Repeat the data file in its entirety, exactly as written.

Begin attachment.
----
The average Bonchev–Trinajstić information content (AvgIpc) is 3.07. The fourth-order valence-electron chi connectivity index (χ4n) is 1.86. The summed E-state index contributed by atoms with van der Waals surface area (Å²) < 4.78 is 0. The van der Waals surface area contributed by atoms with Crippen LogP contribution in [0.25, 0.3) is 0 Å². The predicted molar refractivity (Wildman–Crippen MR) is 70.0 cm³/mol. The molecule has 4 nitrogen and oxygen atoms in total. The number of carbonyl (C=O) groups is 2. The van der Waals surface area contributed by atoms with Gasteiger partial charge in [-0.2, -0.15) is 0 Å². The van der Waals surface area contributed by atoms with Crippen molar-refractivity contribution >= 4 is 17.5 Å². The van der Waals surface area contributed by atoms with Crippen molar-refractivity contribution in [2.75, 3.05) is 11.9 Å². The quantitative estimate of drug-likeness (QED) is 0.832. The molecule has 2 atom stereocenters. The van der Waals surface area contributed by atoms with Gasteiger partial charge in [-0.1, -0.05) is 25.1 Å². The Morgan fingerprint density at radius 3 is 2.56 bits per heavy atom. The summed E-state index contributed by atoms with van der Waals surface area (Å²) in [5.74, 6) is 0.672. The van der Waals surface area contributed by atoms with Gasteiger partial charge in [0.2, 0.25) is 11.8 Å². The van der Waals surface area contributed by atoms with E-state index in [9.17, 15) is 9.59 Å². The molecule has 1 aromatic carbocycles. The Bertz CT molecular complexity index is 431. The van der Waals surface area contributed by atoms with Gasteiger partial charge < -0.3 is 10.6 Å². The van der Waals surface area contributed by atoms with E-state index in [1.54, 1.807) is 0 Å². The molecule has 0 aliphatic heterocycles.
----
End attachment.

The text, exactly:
The average Bonchev–Trinajstić information content (AvgIpc) is 3.07. The fourth-order valence-electron chi connectivity index (χ4n) is 1.86. The summed E-state index contributed by atoms with van der Waals surface area (Å²) < 4.78 is 0. The van der Waals surface area contributed by atoms with Crippen LogP contribution in [0.25, 0.3) is 0 Å². The predicted molar refractivity (Wildman–Crippen MR) is 70.0 cm³/mol. The molecule has 4 nitrogen and oxygen atoms in total. The number of carbonyl (C=O) groups is 2. The van der Waals surface area contributed by atoms with Gasteiger partial charge in [-0.2, -0.15) is 0 Å². The van der Waals surface area contributed by atoms with Crippen molar-refractivity contribution >= 4 is 17.5 Å². The van der Waals surface area contributed by atoms with Crippen molar-refractivity contribution in [2.75, 3.05) is 11.9 Å². The quantitative estimate of drug-likeness (QED) is 0.832. The molecule has 2 atom stereocenters. The van der Waals surface area contributed by atoms with Gasteiger partial charge in [-0.1, -0.05) is 25.1 Å². The Morgan fingerprint density at radius 3 is 2.56 bits per heavy atom. The summed E-state index contributed by atoms with van der Waals surface area (Å²) in [5.74, 6) is 0.672. The van der Waals surface area contributed by atoms with Gasteiger partial charge in [0.2, 0.25) is 11.8 Å². The van der Waals surface area contributed by atoms with E-state index in [9.17, 15) is 9.59 Å². The molecule has 1 aromatic carbocycles. The Bertz CT molecular complexity index is 431. The van der Waals surface area contributed by atoms with Gasteiger partial charge < -0.3 is 10.6 Å². The van der Waals surface area contributed by atoms with E-state index in [1.54, 1.807) is 0 Å². The molecule has 0 aliphatic heterocycles.